3 tips for helping creative people work openly
Leading offline groups can be challenging. These three tips make it easier.
Participants in open source communities collaborate in online environments differently than they do offline.
Online, we open source enthusiasts tend to think participation is easy — as long as we’re using open tools and have documented how people might get involved. We create structures, strategies, and mechanisms for soliciting peer-to-peer feedback and inviting participation. When interested people appear on our radar, we make an effort to reach out, encourage them, and see if they need help navigating our projects.
Offline, inviting participation also involves using structures and strategies to invite participation. But here the interaction model is different: Having humans in a room, where we can’t filter our body language and sometimes say things out loud, is much messier. There’s no “draft” or “send later” function when you’re surrounded by people and have something to say.
As a creative facilitator, I know that using creative, participatory practices in meetings and events not only leads to better collaboration, more inspiration, and more learning but also empowers people and helps them level up their emotional intelligence.
Recently, my Greenpeace colleagues working on the Planet 4 project (the global redesign and development of the new Greenpeace.org and more than 50 national and regional sites) came together with the goal of “Moving from Research to Ideation.” We did user research to determine what motivated people to act, and we were a little stuck on how to move forward.
So we arranged an in-person work week to jump start our creative thinking. Our secondary goal was to bond; because our team works remotely, most of us had never met before.
The meeting was successful, and and as I reflected on what made the week so great, I had to think about the planning that went into it. I’ve distilled three principles that can help you create physical atmospheres that encourage participation and connection.
Facilitating an event where people are looking to have a productive conversation or experience isn’t possible without preparation. You need to plan — with the understanding that nothing will happen unless you create a safe space for people to participate.
Start by taking yourself out of the position of authority.
The first step to good preparation? Get to know the people you’ll have at the event and the reasons they’re there. You don’t need to know everyone personally, but you do need to know enough about them to create suitable event objectives. Are you looking to create a software prototype for solving a particular problem? Or brainstorm and artistic concept? Or build a website? Whatever your reasoning is for getting people together, understanding the end goal is essential to planning a good agenda.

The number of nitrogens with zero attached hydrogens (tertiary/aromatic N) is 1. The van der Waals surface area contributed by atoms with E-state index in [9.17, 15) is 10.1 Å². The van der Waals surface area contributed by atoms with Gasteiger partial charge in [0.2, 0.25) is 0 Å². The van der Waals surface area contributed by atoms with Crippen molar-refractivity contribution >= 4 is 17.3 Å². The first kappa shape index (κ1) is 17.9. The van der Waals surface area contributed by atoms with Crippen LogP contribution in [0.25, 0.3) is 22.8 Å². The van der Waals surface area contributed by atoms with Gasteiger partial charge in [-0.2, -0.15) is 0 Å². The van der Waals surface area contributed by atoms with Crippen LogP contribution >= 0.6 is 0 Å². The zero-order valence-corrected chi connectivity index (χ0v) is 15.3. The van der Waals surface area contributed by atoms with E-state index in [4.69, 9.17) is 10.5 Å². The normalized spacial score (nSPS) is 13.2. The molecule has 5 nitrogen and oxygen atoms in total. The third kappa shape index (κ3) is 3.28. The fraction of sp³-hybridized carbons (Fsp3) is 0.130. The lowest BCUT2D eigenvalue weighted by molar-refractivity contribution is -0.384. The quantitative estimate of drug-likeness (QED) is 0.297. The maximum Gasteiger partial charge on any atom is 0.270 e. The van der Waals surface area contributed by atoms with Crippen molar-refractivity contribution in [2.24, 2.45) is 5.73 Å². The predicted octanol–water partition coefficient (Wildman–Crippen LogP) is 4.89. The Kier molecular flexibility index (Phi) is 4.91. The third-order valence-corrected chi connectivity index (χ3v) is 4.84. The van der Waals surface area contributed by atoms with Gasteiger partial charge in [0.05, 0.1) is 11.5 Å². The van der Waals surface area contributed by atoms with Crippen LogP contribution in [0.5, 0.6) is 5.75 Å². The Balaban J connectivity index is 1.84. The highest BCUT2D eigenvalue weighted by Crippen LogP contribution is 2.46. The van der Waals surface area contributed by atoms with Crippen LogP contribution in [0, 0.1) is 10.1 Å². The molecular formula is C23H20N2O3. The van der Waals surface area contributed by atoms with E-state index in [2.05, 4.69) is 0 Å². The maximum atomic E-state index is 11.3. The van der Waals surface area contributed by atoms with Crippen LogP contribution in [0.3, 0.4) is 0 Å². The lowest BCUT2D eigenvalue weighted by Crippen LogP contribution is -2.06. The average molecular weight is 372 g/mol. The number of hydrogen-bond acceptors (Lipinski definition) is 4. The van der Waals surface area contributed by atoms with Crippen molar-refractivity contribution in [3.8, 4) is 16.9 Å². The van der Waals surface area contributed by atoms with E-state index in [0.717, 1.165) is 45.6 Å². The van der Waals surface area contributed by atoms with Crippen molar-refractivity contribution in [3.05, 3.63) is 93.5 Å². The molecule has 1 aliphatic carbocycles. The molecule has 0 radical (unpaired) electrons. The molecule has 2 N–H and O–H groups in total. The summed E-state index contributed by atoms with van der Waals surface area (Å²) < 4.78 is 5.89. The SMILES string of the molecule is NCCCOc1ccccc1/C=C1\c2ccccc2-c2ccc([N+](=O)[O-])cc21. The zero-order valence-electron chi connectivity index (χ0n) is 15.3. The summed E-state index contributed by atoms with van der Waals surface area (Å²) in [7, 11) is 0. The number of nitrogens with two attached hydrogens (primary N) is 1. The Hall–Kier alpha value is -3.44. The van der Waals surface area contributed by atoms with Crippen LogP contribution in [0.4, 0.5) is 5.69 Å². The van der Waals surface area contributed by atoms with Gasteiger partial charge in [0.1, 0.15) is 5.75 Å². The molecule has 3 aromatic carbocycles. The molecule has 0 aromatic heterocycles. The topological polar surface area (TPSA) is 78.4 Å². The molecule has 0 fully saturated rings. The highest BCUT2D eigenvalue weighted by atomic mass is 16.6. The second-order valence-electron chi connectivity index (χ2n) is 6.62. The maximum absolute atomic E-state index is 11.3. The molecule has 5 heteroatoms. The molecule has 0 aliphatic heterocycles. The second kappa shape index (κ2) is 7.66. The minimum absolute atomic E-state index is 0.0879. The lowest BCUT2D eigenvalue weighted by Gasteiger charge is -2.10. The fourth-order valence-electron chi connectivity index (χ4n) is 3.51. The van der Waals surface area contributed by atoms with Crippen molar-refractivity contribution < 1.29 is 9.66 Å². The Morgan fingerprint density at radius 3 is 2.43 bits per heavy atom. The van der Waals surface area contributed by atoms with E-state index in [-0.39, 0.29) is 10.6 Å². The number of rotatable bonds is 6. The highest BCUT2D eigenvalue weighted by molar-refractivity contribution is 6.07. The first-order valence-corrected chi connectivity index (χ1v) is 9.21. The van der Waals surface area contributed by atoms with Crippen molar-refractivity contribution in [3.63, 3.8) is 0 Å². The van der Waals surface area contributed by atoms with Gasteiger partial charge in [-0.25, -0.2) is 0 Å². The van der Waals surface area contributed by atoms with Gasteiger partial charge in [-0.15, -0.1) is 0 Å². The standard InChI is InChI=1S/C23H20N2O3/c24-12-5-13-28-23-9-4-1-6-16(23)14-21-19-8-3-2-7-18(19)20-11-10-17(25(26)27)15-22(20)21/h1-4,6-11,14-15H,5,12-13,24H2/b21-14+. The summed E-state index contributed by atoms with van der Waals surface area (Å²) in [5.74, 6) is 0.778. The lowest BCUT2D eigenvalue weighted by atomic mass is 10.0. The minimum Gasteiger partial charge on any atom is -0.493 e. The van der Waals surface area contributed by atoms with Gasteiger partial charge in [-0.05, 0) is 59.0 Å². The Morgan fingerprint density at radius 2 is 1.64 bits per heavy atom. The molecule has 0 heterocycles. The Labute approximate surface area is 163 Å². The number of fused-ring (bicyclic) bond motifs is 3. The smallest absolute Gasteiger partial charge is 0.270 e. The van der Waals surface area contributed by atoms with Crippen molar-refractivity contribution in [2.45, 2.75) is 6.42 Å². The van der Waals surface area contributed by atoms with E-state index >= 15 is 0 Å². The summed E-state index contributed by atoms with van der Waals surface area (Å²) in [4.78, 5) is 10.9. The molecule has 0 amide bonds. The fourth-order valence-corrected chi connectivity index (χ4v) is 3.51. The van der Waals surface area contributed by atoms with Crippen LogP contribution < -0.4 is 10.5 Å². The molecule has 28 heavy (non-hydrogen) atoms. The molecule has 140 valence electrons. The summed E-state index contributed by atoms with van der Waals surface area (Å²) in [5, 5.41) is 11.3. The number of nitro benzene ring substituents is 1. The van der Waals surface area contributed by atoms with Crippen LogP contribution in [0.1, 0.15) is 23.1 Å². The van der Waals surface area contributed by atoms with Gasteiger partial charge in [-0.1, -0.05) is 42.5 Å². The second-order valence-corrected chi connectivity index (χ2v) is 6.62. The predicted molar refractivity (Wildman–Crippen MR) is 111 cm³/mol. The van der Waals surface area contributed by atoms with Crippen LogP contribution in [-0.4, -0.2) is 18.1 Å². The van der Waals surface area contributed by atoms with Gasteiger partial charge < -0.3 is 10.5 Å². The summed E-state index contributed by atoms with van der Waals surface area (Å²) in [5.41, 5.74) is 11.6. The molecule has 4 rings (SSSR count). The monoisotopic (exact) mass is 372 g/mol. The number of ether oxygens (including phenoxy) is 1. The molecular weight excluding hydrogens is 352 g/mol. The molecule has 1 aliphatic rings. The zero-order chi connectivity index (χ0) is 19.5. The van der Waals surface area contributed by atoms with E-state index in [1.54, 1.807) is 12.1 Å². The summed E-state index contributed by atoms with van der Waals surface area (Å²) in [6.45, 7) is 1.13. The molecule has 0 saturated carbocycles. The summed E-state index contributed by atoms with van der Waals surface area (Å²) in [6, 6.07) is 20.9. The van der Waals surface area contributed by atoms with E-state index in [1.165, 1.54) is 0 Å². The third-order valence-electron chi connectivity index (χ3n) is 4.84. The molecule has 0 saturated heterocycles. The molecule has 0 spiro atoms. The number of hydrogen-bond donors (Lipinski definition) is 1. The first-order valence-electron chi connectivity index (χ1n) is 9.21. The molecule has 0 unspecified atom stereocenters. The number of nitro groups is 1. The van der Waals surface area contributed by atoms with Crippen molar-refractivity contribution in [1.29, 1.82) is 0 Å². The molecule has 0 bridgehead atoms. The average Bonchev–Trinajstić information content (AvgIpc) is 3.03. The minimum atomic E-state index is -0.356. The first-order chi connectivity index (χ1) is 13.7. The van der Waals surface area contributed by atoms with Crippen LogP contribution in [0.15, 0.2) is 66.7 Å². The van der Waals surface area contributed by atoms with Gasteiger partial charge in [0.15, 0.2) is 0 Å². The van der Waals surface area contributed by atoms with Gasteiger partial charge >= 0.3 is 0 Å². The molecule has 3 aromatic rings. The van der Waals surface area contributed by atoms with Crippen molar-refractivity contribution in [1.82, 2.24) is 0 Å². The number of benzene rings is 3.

Just as important as preparing a great agenda is a grounded and visceral understanding of the second principle: participation.
An open leader’s purpose is enabling others to communicate, collaborate, and collectively solve problems using the skills and talents they have. Quite simply, your job is to empower people. The power dynamics of a creative workshop or session are, therefore, important. Since helping the group meet ites objectives is your job, you have to ensure that people are actually contributing to the best of their ability. There may be different types of personalities in the room, so it’s also your job to make sure that those who speak more, those who speak less, and those who remain quiet are able to find their voices.
To achieve such an equitable and enabling atmosphere, you should start by taking yourself out of the position of authority. By creating participatory exercises and facilitating them as “just another” participant, you level the playing field for everyone at your event. You need to be flexible and go with the flow, but you should also be loaded with structures and strategies in case the flow stagnates.
I have a library of activities I remix for different audiences. Activities I use over and over again include the Spectrogram discussion technique, an activity that allows the participants to set objectives and a game to wake people up after lunch.
Remember your value
Being a creative facilitator of large groups (or even small groups) of people can be intimidating. You might feel like everything you say is magnified, or that people are unaware of the effort it takes to control a room and make it safe for everyone. You might feel like some participants are smarter than you or that the work isn’t happening at the speed you planned for.
Whatever sort of doubts pop in, just remind yourself that everyone has doubts from time to time and that you deserve to be there. You can solicit help from other participants and model the behaviors you want to see. Being you, with all the human and messiness that comes along with it, will actually make the event million times better. Your imperfections are what make connection possible. Embrace them.
An important thing to remember is that no matter how much you’ve planned or how often you’ve run a participatory workshop, each and every event is unique because the people in the room make it so. As long as you remain adaptable and try to give the participants what they need (and want) to meet the objectives of the event, you’ll be a successful creative facilitator.